Austin’s influence helped WVU land top recruit
NEW WEST VIRGINIA football signee Deontay McManus was playing Pop Warner football when he first caught wind of Tavon Austin.
McManus had heard Austin ran like the wind at his soon-to-be new school, Dunbar High in Baltimore.
"He was one of the greatest running backs to ever come out of Maryland," McManus said.
Austin, now WVU's flashy receiver, is indeed one of the best from the Old Line State. He owns Maryland high school records in points (790), touchdowns (123), total offensive yards (9,258) and rushing yards (7,962).
McManus wanted to follow in Austin's footsteps.
Then. And now.
That's why on Wednesday, McManus, a 6-foot-2, 210-pound slot receiver, signed with the Mountaineers. The signee is perhaps the highest-rated recruit in coach Dana Holgorsen's first class.
McManus was a three-year two-way starter for Dunbar with all the accolades, including two years on the consensus all-state defensive team. He was a four-star recruit and had offers from Alabama, Auburn, Clemson, Georgia, Maryland, Miami, Michigan, Ohio State, Oregon, Tennessee, you name it.
Yet McManus - who has been clocked in the 40-yard dash in 4.47 seconds - fast arrived at his decision to attend WVU.
"I fell in love with the place when I first got there," McManus said. "Coach Holgorsen, Coach [Daron] Roberts, the campus ... And the fans there love me. I could see myself there.
"Plus, there's the offense. They run the spread and throw the ball a lot. And Coach Holgorsen said they will throw more next season."
McManus said he was impressed Holgorsen has coached receivers like NFL player Michael Crabtree, but the impetus to the signing keeps returning to Austin. That even extends to how Holgorsen said McManus would be used.
"I'll be a slot," McManus said, "but they said they'll line me up in the backfield too."
Like they've done with Austin?
"Yep," McManus said.
McManus compares his style of play to that of Anquan Boldin, 6-1, 223 pounds, of the Baltimore Ravens. That, of course, is a contrast to the slight but dynamic Austin.
But back to that connection between McManus and Austin. It runs deep.
"Tavon is like my big brother," McManus said. "In my freshman year, he was a senior [at Dunbar High]. When I went into the weight room, he showed me the ropes. He said I could be something special.
"I'm hoping he'll put me under his wing [in Morgantown] like he did at Dunbar. I hope he'll show me the ropes. I'll use that to my advantage."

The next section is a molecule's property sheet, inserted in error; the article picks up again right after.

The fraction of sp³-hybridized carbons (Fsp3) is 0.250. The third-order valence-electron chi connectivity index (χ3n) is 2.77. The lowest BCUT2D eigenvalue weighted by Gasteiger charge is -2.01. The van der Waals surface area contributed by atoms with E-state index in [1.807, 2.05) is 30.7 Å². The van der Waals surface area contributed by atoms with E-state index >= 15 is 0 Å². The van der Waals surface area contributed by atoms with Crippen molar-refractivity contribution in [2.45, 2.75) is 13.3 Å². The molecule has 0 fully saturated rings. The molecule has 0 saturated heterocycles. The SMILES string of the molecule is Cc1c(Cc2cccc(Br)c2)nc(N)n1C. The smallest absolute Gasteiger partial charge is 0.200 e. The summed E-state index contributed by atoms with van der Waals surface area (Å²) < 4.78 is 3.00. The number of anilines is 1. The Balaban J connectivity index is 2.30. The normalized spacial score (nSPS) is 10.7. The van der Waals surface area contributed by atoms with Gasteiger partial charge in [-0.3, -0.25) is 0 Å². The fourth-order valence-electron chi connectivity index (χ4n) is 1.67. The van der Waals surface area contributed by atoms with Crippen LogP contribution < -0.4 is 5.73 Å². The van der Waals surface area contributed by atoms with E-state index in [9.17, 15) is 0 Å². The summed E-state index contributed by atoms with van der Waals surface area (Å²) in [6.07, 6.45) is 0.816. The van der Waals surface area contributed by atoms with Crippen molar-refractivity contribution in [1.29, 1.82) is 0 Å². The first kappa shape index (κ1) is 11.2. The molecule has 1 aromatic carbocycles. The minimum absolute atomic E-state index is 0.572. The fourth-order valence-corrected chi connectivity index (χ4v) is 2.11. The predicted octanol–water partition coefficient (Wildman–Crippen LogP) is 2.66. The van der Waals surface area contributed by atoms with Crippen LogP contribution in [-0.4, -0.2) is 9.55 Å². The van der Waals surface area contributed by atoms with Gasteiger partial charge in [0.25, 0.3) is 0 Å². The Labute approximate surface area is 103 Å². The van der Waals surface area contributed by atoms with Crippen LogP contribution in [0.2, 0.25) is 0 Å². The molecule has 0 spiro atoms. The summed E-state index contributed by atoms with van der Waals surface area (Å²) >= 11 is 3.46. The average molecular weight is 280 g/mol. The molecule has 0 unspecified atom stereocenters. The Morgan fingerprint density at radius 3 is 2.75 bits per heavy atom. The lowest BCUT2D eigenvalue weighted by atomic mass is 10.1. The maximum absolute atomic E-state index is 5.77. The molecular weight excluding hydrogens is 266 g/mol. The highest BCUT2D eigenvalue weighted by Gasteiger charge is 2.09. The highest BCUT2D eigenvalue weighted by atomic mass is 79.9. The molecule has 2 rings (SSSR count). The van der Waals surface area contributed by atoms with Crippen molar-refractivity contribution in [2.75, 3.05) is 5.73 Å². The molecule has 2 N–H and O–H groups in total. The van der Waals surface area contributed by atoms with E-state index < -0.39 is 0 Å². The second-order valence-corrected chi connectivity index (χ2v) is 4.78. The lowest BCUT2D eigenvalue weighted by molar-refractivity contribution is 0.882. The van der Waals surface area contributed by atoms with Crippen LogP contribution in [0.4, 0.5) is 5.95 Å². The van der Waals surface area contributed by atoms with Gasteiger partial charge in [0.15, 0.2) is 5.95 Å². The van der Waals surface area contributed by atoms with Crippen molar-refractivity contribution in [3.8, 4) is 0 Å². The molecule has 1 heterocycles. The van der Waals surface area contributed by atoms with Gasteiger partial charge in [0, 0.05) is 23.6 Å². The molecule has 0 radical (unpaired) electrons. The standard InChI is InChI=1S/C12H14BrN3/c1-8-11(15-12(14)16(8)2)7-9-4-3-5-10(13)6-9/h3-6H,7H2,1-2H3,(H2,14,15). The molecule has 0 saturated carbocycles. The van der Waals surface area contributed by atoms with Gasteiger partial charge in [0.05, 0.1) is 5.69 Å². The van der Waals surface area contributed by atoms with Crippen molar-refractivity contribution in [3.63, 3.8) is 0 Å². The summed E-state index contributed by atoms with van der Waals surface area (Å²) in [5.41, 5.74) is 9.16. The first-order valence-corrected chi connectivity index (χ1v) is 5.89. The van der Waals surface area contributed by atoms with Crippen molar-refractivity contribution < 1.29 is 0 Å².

McManus is unabashedly proud of his relationship with Austin.
"I talk to him all the time," said the signee. "He was here [in Baltimore] a couple days ago. I call when I need him."
McManus, who also played basketball but stopped after his sophomore year, might one day have another former Dunbar teammate around. WVU has already offered the Poets' quarterback, William Crest, a scholarship as an athlete in the 2014 class.
It will take time to see how that deal unfolds. But for McManus, the process was swift. He had offers from most of the nation's most highly acclaimed schools, including, he said, Big 12 kingpin Texas, but took no official visits.
"Ever since I went [to Morgantown], I knew," McManus said. "I went there for a 7-on-7 camp and committed last summer."
Was he even tempted to check out the other schools?
"I was tempted," he said. "I didn't close any doors. But I knew in my mind where I wanted to go."
McManus, by the way, is confident he's not only headed to WVU, but in good academic standing.
"I just got my report card [Thursday]," he said. "Got all B's. I'm definitely good to go. I needed 10 points on my SAT and should get that back in a week or two."
And if there are no stiff breezes, expect McManus to fly like the wind at WVU.
"I'm a physical playmaker," said the receiver. "I will just be an animal on the field. I'm a playmaker - for real."
Reach Mitch Vingle at 304-348-4827, firstname.lastname@example.org or follow him at twitter.com/MitchVingle.